• Pros: Lead-acid batteries are typically less expensive upfront, well-understood and recyclable at the end of their life spans. They also have a high power output, which can be good for systems with high surge loads.
    • Cons: Lead-acid batteries tend to have shorter life spans than lithium-ion batteries (typically three to seven years under normal use). They are also bulkier and heavier for the amount of energy they store, and they require regular maintenance to keep them working efficiently. Additionally, their efficiency decreases as they discharge, meaning they provide less energy when they're close to being out of power.
    It’s smart to consider the total cost of ownership over the life of the battery instead of just the upfront costs.

    Pros and cons of lithium-ion batteries

    Now, compare and contrast the pros and cons of lithium-ion batteries below to see if they sound like a better option for your needs.

    • Pros: Lithium-ion batteries can last 10 years or more, making them more cost-effective over the long run despite their higher upfront cost. They are more efficient at storing and discharging energy, have a higher energy density (they can store more energy in the same amount of space), and require virtually no maintenance. They can also withstand more charge/discharge cycles than lead-acid batteries and can run lower on power without being damaged.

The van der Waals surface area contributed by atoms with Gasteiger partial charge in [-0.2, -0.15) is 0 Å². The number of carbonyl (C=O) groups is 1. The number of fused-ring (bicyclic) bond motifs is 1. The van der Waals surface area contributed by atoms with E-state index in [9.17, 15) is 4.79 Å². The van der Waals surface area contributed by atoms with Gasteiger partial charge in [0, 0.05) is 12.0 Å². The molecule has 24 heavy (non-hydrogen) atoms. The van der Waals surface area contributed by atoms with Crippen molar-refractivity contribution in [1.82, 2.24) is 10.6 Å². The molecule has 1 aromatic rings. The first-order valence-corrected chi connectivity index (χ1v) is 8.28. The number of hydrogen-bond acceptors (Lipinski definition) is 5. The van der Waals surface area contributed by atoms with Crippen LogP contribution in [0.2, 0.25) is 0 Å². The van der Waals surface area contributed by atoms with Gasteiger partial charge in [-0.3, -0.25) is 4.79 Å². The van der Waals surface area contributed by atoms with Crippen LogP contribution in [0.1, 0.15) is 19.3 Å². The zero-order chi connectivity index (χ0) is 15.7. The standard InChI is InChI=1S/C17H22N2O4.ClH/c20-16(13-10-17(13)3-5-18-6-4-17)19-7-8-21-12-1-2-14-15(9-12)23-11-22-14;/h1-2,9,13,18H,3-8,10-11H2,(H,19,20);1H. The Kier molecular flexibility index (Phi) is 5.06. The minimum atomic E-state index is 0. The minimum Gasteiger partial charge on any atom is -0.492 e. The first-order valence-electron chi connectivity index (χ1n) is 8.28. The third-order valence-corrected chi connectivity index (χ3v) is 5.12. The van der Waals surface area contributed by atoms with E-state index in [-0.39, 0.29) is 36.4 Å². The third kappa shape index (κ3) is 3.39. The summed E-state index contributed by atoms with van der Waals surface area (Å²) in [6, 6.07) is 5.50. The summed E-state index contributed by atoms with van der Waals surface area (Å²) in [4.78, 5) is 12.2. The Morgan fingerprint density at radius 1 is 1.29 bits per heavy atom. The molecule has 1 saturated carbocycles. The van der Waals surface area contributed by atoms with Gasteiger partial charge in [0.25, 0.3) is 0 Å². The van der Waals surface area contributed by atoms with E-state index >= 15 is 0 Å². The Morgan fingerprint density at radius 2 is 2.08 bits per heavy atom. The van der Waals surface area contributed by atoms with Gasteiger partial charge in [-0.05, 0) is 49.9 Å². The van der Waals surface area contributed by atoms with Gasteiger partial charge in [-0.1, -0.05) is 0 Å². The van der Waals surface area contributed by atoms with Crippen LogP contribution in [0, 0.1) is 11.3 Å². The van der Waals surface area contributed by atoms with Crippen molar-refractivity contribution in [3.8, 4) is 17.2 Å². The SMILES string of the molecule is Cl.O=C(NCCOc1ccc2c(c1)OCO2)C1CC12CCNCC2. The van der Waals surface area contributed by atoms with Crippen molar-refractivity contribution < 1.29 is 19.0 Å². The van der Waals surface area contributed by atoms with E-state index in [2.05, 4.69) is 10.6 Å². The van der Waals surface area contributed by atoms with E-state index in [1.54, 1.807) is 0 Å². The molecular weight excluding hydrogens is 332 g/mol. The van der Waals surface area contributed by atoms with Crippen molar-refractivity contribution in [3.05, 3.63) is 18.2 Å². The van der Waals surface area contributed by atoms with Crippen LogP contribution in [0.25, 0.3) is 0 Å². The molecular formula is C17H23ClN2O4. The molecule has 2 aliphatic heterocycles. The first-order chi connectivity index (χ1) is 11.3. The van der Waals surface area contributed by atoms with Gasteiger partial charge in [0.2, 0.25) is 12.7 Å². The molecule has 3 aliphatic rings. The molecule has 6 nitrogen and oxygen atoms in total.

• Cons: Lithium-ion batteries have a higher upfront cost than lead-acid batteries. As one ConsumerAffairs reviewer mentioned during an unpublished portion of their phone interview, “I do not have the lithium because my pockets aren't that deep.” Also, while lithium-ion batteries can be recycled, the recycling process is less established and more complex than the process for lead-acid batteries. Finally, while rare, these batteries can pose a fire risk if damaged or improperly charged.

    Ultimately, the decision between these types of batteries will depend on your budget, how long you need your batteries to last, how much space you have for battery storage and how much maintenance you're willing to do. If you need help making a decision, a solar energy company can provide the expertise and experience you need to make the right choice for your home.

    » MORE: Best solar batteries

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      Are lead-acid batteries still used?

      Lead-acid batteries are still widely used despite the advent of newer battery technologies. They are often employed in applications where cost is a significant factor and where the battery isn’t cycled (charged and discharged) very frequently. Outside of the solar industry, lead-acid batteries are commonly used in automobiles, backup power supplies, recreational vehicles, marine applications, industrial equipment and mobility aids like wheelchairs and scooters.

      How long do lead-acid solar batteries last?

      As a rule of thumb, you can expect a lead-acid solar battery to last anywhere from three to seven years, but the life span of a lead-acid solar battery can depend on a number of factors, including the quality of the battery itself, the depth of discharge, the ambient temperature and how well it's maintained.

      What’s bad about lead-acid batteries?

      While lead-acid batteries have served us well for over a century and continue to be widely used, they do have some drawbacks, including:

      • Limited life spans
      • Above-average maintenance requirements
      • Low energy density
      • Possible environmental damage (when improperly disposed of)
      • Relatively slow charging
      • Declining performance in cold weather
      • Worse efficiency than other types of batteries